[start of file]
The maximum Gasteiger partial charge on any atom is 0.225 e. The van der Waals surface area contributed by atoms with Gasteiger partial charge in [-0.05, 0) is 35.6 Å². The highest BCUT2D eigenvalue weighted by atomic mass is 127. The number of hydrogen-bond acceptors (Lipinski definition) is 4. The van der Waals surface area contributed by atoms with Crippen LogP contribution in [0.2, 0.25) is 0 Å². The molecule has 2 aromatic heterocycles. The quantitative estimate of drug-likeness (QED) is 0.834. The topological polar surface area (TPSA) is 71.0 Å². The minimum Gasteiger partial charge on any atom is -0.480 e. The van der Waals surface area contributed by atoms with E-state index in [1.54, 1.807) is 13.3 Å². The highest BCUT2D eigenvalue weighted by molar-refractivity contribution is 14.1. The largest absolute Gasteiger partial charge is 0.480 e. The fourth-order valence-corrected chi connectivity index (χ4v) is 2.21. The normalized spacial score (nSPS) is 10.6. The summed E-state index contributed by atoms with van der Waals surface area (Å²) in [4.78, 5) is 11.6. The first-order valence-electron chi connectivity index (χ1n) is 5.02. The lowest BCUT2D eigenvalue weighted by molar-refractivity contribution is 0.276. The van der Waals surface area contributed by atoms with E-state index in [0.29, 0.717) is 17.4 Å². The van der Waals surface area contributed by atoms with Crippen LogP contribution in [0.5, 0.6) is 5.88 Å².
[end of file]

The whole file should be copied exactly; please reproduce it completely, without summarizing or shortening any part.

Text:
The maximum Gasteiger partial charge on any atom is 0.225 e. The van der Waals surface area contributed by atoms with Gasteiger partial charge in [-0.05, 0) is 35.6 Å². The highest BCUT2D eigenvalue weighted by atomic mass is 127. The number of hydrogen-bond acceptors (Lipinski definition) is 4. The van der Waals surface area contributed by atoms with Crippen LogP contribution in [0.2, 0.25) is 0 Å². The molecule has 2 aromatic heterocycles. The quantitative estimate of drug-likeness (QED) is 0.834. The topological polar surface area (TPSA) is 71.0 Å². The minimum Gasteiger partial charge on any atom is -0.480 e. The van der Waals surface area contributed by atoms with E-state index in [1.54, 1.807) is 13.3 Å². The highest BCUT2D eigenvalue weighted by molar-refractivity contribution is 14.1. The largest absolute Gasteiger partial charge is 0.480 e. The fourth-order valence-corrected chi connectivity index (χ4v) is 2.21. The normalized spacial score (nSPS) is 10.6. The summed E-state index contributed by atoms with van der Waals surface area (Å²) in [4.78, 5) is 11.6. The first-order valence-electron chi connectivity index (χ1n) is 5.02. The lowest BCUT2D eigenvalue weighted by molar-refractivity contribution is 0.276. The van der Waals surface area contributed by atoms with E-state index in [0.29, 0.717) is 17.4 Å². The van der Waals surface area contributed by atoms with Crippen LogP contribution in [0.5, 0.6) is 5.88 Å².